"Swedish scientists have investigated the potential risks for the species Homo sapiens, which can lead our species to an evolutionary dead end, that is, to gradual extinction. The authors wonder whether the rapid technological leap will become an evolutionary trap for our species. In your opinion, how justified are such fears? Why do scientists have such concerns, even though the number of our species is constantly growing?

— In theory, any biological species can go extinct, and ours is no exception in this sense — who knows what cataclysms may await our planet after, for example, a large asteroid falling on it? But if we leave such scenarios out of brackets, then there are no prerequisites for the extinction of the Homo sapiens species. First of all, because our species is very good at adapting, we have mastered almost all ecosystems and feel quite comfortable everywhere. Our species is represented by very different populations, and the specific morphological and physiological characteristics of local populations were formed as adaptations that made it possible to master specific ecological conditions: highlands, deserts, and so on.

  • Tibetans
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For example, the indigenous inhabitants of the highlands of Tibet, the Andes, and Ethiopia have developed features that allow them not to suffer from oxygen starvation. The changes affected their respiratory and circulatory systems, and were recorded at the genetic level. The indigenous inhabitants of the Andes, who live at high altitudes relatively recently by evolutionary standards (less than 11,<> years), have adapted by increasing the concentration of hemoglobin in the blood: their red blood cells carry more oxygen, and their red blood cells are larger.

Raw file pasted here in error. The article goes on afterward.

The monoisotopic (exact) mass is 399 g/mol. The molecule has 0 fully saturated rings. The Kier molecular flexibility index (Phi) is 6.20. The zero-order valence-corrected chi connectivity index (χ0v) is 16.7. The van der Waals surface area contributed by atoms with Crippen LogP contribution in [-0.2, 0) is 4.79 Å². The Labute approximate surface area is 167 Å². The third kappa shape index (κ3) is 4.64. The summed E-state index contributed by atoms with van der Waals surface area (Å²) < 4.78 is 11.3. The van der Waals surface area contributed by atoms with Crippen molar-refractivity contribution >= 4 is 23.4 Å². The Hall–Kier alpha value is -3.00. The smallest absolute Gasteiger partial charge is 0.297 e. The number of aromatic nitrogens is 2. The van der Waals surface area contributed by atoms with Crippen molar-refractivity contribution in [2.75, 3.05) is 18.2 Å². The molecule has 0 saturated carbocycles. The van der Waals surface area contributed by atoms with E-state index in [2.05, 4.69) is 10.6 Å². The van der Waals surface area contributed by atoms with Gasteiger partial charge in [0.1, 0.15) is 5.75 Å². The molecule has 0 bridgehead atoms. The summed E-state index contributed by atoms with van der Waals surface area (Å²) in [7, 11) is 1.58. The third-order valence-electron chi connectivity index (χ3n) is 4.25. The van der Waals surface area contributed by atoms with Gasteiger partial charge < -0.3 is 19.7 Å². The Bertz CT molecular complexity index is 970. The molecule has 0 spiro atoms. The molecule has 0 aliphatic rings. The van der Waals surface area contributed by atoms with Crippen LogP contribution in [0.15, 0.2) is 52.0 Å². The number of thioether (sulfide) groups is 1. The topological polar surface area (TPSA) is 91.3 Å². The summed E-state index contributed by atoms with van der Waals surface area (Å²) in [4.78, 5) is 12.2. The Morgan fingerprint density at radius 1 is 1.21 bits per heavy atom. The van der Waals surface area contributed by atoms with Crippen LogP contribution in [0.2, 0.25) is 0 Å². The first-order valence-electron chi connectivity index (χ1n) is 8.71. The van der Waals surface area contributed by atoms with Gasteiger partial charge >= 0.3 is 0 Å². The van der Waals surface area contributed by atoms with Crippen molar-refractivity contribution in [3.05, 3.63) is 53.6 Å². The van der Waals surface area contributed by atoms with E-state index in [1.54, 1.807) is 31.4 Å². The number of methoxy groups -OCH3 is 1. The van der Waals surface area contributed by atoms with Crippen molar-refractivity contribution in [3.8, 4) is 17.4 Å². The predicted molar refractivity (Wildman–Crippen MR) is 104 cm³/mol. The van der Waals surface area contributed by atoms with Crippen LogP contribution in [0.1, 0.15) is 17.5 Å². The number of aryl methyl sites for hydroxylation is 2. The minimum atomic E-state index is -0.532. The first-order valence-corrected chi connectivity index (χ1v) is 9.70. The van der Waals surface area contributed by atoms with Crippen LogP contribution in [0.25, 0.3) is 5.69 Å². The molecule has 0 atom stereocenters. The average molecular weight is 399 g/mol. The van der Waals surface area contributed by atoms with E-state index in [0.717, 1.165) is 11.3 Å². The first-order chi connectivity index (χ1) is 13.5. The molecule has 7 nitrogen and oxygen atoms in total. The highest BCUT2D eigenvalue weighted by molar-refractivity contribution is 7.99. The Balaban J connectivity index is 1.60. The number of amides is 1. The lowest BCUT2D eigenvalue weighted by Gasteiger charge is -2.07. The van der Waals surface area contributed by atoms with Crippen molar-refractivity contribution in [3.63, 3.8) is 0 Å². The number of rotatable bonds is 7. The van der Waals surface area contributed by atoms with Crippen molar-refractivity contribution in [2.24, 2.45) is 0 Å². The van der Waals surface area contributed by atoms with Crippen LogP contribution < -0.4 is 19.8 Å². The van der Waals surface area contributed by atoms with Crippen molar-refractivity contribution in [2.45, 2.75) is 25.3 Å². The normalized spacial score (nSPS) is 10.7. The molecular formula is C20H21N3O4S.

These people have an increased residual lung capacity and associated growth of the alveolar region of the lungs, but the rate of respiration is about the same as that of the plains. Tibetans, on the other hand, have different adaptations. They do not have elevated hemoglobin concentrations, but they inhale large volumes of air with each breath and breathe faster than the inhabitants of the Andes or the plains. Tibetans have an increased lung capacity throughout their lives and a steady increase in cerebral blood flow.

Europeans are different from Africans, and Africans living in dry desert climates are physiologically different from those who inhabit the humid tropics. Residents of the Far North also have their differences. Moreover, the differences are quite comprehensive, the intensity of sweating differs, there are peculiarities of the functioning of the cardiovascular system, skin, lungs, etc. That is, even at the physical level, a person has a huge potential for adaptation. And modern technology makes it possible to treat diseases that were previously considered fatal, which further increases humanity's chances of survival. In addition, the development of gene technologies suggests that in the foreseeable future we will be able to correct some congenital genetic defects, which will make our species healthier.